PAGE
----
Grade:  B+
Rated PG-13

There are two kinds of Marvel movies: the puzzler that requires a vast knowledge of the Marvel Cinematic Universe to make sense of the plot, and the stand-alone that’s more closed form and self-contained. Black Widowwill satisfy people who take comfort in the latter.

In this 24th film in the Marvel Universe, we get the information that Thanos has killed off most of the Avengers and that Rogers (Captain America) and Natasha (Black Widow) are on the run. Though it takes place after the action in Captain America: Civil War (2016), you really don’t have to have seen or remember that film to make sense of this one.

Black Widow features a lot of blockbuster special effects action, but there’s enough back story to give an emotional backbone to those sequences and make them matter. There are fewer characters to keep straight, and just enough comic lines and moments to change the pace from time to time.

Scarlet Johansson stars as Natasha Romanoff, aka Black Widow. The film was partially shot at Pinewood Studios and features location shots of Norway, Budapest, and Morocco. If the film has a Bond feel to it—and I think it does—maybe it’s because of those locations, the Cold War Russian vs. American high stakes covert operations, and a villain with a grand scheme to control the world.

Just as Black Panther featured a cast that was mostly Black, this 2021 film, by design, has a sisterhood feel to it. Directed by Cate Shortland (The Secret Life of Us), Black Widow pairs Johansson with Florence Pugh and shows them in an early flashback as sisters raised in a Russian sleeper cell in Ohio. Ripped from their lives, they are turned into Red assassins. Throughout the film the two have great chemistry, which gives Black Widow a quirky buddy-cop feel to it as well. But it turns out that they’re not alone. The villain (Ray Winstone as Dreykov, one of only two prominent male characters) is trying to build a network of trained female assassins.

Viewers might also find themselves thinking of Disney’s The Incredibles, because the four main characters are the ones we meet in that opening flashback:  that Russian sleeper cell “family” consisting of father Alexei (David Harbour), mother Melina (Rachel Weisz), and the two girls. As the plot twists and turns, they split, reunite, work together, turn against each other, and always keep viewers guessing as to what they’re real intentions are. That level of character development adds a lot to the film, and Harbour is hilarious in the second half as he tries to get back into character as a male Red scourge before the villain decided female scourges would be better. But Pugh’s and Johansson’s banter can also be quite funny.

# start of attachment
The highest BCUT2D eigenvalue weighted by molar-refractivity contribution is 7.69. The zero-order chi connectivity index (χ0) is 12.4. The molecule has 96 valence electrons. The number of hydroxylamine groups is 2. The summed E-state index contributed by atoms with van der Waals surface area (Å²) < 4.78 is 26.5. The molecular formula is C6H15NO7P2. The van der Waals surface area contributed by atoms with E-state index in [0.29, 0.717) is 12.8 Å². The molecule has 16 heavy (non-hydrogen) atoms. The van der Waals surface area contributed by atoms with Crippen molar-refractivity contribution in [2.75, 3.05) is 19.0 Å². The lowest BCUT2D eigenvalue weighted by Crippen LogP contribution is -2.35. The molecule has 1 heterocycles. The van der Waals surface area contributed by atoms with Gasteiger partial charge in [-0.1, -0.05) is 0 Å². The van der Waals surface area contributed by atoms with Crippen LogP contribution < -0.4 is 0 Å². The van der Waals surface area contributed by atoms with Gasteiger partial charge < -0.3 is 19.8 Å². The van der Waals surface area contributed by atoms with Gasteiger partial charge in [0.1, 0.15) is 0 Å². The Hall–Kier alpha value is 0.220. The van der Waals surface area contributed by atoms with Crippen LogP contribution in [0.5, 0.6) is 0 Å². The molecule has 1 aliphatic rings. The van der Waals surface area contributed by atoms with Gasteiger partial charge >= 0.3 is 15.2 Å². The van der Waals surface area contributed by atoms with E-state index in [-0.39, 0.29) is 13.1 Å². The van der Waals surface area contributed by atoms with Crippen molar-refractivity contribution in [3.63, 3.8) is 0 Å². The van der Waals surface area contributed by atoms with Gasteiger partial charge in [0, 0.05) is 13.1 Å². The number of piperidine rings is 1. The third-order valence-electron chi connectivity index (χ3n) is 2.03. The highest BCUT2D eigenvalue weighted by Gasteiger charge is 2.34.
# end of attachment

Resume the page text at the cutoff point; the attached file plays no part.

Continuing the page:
It must be hard for filmmakers to conceive of original and shocking action sequences for every film, but here too Black Widow doesn’t disappoint. There are a few stand-out special effects moments to add occasional peaks to what at times feels like non-stop action.

Black Widow may not be among very best Marvel movies, but it’s a solid B+, marred only by a few jarring edits and the usual smattering of hard-to-believe sequences that seems to come with the action-film territory. Johansson acquits herself well as the star, but if she were Michael Jordan, then Pugh is her Scottie Pippen. The two of them together make this movie work. Sister power!

Entire family:  No (Junior high and older)
Run time:  134 min. (Color)
Aspect ratio: 2.39:1
Featured audio: DTS-HDMA 7.1
Studio/Distributor:  Marvel/Disney
Bonus features: B (several short features, gag reel, deleted scenes)
Includes: Blu-ray, Digital Code
Amazon link
Rated PG-13 for intense sequences of violence/action, some language and thematic material

Language:  4/10—Mostly in Russian with subtitles, and all lesser curse words

Sex:  0/10—Nothing here aside from a bra in one shot and a bare back

Violence:  7/10—Aside from the usual crashes, explosions, and weaponry there’s a considerable amount of stabbing, head-slamming, punching, and no-holds-barred fighting; one man’s wrist is broken in a shocking scene played for laughs

Adult situations:  3/10—Drinking but no real drunkenness

Takeaway:  If Marvel wasn’t so hell-bent on killing off everyone, I think people would welcome many more single-character films